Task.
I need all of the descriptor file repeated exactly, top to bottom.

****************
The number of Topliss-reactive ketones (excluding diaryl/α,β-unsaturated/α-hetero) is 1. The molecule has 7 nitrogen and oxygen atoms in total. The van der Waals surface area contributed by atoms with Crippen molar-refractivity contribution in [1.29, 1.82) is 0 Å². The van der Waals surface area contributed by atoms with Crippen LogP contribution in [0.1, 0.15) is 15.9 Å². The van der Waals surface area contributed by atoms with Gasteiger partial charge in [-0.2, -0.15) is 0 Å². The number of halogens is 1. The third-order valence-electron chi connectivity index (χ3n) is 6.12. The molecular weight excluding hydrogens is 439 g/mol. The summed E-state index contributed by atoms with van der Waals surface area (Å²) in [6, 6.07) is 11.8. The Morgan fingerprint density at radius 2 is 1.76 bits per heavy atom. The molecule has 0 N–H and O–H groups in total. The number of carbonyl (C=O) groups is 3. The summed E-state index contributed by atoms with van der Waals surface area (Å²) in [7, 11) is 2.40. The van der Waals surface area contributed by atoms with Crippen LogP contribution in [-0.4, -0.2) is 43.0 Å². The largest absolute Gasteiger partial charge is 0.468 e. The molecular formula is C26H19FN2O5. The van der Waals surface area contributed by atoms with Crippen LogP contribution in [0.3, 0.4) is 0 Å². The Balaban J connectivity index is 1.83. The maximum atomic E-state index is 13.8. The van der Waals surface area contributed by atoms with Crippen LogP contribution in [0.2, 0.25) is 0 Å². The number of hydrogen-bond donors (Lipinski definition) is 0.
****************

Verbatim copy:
The number of Topliss-reactive ketones (excluding diaryl/α,β-unsaturated/α-hetero) is 1. The molecule has 7 nitrogen and oxygen atoms in total. The van der Waals surface area contributed by atoms with Crippen molar-refractivity contribution in [1.29, 1.82) is 0 Å². The van der Waals surface area contributed by atoms with Crippen LogP contribution in [0.1, 0.15) is 15.9 Å². The van der Waals surface area contributed by atoms with Gasteiger partial charge in [-0.2, -0.15) is 0 Å². The number of halogens is 1. The third-order valence-electron chi connectivity index (χ3n) is 6.12. The molecular weight excluding hydrogens is 439 g/mol. The summed E-state index contributed by atoms with van der Waals surface area (Å²) in [6, 6.07) is 11.8. The Morgan fingerprint density at radius 2 is 1.76 bits per heavy atom. The molecule has 0 N–H and O–H groups in total. The number of carbonyl (C=O) groups is 3. The summed E-state index contributed by atoms with van der Waals surface area (Å²) in [7, 11) is 2.40. The van der Waals surface area contributed by atoms with Crippen LogP contribution in [-0.4, -0.2) is 43.0 Å². The largest absolute Gasteiger partial charge is 0.468 e. The molecular formula is C26H19FN2O5. The van der Waals surface area contributed by atoms with Crippen LogP contribution in [0.3, 0.4) is 0 Å². The Balaban J connectivity index is 1.83. The maximum atomic E-state index is 13.8. The van der Waals surface area contributed by atoms with Crippen LogP contribution in [0.2, 0.25) is 0 Å². The number of hydrogen-bond donors (Lipinski definition) is 0.